February 26, 2016
When President Theodore Roosevelt created the U.S. Forest Service in 1905, our government made a commitment to manage the land for multiple use to sustain local communities with timber, grazing, hunting, water and other resources.
That promise has been broken. Timber harvests are down 80 percent over the last 30 years. Since 1990, more than 400 mills have closed and more than 35,000 workers cut loose. Many of those shuttered mills and lost jobs are in Idaho’s 1st Congressional District.
Federal mismanagement has contributed to a rise in catastrophic wildfire. The 2015 fire season saw a record 10.1 million acres scorched nationwide. In Idaho, over 750,000 acres burned, damaging grazing lands, claiming more than 80 homes and harming habitat valuable to wildlife and recreation.
The Forest Service knows it needs help.
In a 2002 internal report, “The Process Predicament,” the agency said: “The Forest Service is so busy meeting procedural requirements, such as preparing voluminous plans, studies, and associated documentation, that it has trouble fulfilling its historic mission to sustain the health, diversity, and productivity of the nation’s forests and grasslands to meet the needs of present and future generations.”
Thanks to the creativity of commissioners from five counties in the 1st District – Boundary, Clearwater, Idaho, Shoshone and Valley – I have a bill to help. Commissioners approached me in 2011 with a great idea: Gives states and localities a chance to manage a small part of the federal estate under state forestry laws to test the proposition that those closest to the land could do better.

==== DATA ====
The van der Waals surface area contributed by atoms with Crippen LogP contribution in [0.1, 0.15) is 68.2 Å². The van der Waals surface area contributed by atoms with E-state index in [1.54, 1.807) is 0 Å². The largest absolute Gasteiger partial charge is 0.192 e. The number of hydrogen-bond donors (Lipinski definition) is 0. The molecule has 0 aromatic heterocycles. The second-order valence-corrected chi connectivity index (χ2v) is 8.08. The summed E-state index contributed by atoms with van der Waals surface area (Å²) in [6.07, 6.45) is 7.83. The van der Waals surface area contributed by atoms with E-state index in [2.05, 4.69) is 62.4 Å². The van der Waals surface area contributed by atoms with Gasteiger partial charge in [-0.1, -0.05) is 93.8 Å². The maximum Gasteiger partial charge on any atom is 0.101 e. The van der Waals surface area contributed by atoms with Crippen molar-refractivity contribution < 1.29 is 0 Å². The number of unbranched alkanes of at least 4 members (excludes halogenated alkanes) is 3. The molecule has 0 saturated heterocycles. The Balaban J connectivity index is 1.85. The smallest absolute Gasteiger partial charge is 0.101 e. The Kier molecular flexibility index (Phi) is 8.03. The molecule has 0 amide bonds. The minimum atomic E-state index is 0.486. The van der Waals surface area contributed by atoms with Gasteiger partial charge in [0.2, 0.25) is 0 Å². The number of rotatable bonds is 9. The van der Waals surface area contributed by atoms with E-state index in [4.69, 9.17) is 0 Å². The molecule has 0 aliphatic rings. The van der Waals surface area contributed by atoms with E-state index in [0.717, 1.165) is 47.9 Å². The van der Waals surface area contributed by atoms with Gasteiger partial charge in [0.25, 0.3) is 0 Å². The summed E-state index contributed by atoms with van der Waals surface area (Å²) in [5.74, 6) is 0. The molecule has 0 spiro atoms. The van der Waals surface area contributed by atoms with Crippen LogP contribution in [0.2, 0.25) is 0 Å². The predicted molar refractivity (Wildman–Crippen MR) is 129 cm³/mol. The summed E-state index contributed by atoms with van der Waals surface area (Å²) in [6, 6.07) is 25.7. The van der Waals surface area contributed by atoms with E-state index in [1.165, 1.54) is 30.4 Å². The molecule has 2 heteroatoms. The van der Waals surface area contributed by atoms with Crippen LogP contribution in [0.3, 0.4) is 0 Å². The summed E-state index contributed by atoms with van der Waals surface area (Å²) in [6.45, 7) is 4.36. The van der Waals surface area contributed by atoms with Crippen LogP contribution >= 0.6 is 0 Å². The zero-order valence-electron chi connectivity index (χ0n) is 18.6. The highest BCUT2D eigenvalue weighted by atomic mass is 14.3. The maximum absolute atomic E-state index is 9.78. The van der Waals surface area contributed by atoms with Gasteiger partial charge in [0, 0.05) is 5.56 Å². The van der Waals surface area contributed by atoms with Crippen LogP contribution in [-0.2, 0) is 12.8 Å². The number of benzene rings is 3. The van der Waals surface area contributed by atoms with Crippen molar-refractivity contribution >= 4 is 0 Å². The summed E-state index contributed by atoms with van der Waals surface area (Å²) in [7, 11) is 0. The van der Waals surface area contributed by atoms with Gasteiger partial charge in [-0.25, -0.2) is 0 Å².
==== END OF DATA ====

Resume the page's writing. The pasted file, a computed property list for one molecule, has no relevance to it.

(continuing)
The bill we wrote is called the Self-Sufficient Community Lands Act. It would allow governors to create community forest demonstration areas totaling up to 4 million acres nationwide — about 2 percent of the National Forest system. Contrary to claims by some environmentalists, ownership would remain in federal hands and hunting, fishing and other recreational and Tribal rights are specifically protected in the bill.
The bill passed the House in the last Congress. But like many good conservative ideas, it died in a Senate then controlled by Democrats. On Thursday, H.R. 2316 had a hearing in the Natural Resources Subcommittee on Federal Lands. It received a warm response from Chairman Tom McClintock, R-Calif., who said, “State management can produce healthier forests and healthier economies and this legislation offers participating states the opportunity to do so.”
Among those testifying was one of the originators of the idea, Valley County Commissioner Gordon Cruickshank. “When the national forests were created over 100 years ago, the federal government sold the idea of public ownership of forest lands by promising a steady supply of natural resources for economic stability,” he said. “I am here to say that the current federal forest management practices are not fulfilling that promise.”
Unfortunately, the Obama Administration testified against the bill. They’re opposed, even though Forest Service Acting Deputy Chief Glen Casamassa acknowledged that best management practices under state forestry laws provide for environmental protection. With the Senate now in Republican hands, I’m optimistic we can get the bill to the President.
As I travel my beautiful congressional district, there’s no doubt that federal management isn’t making good on the promise of multiple use. I talk to Forest Service officials frustrated by red tape that leaves good timber to rot and burn. They, too, would like to do a better job.
After 30 years of dysfunction, testing the hypothesis that local management can improve forest health and rural economies is long overdue.
For more on Thursday’s hearing, watch video of my testimony, Commissioner Cruickshank’s opening statement and my questions to Cruickshank and Glen Casamassa of the Forest Service. You may read the bill here.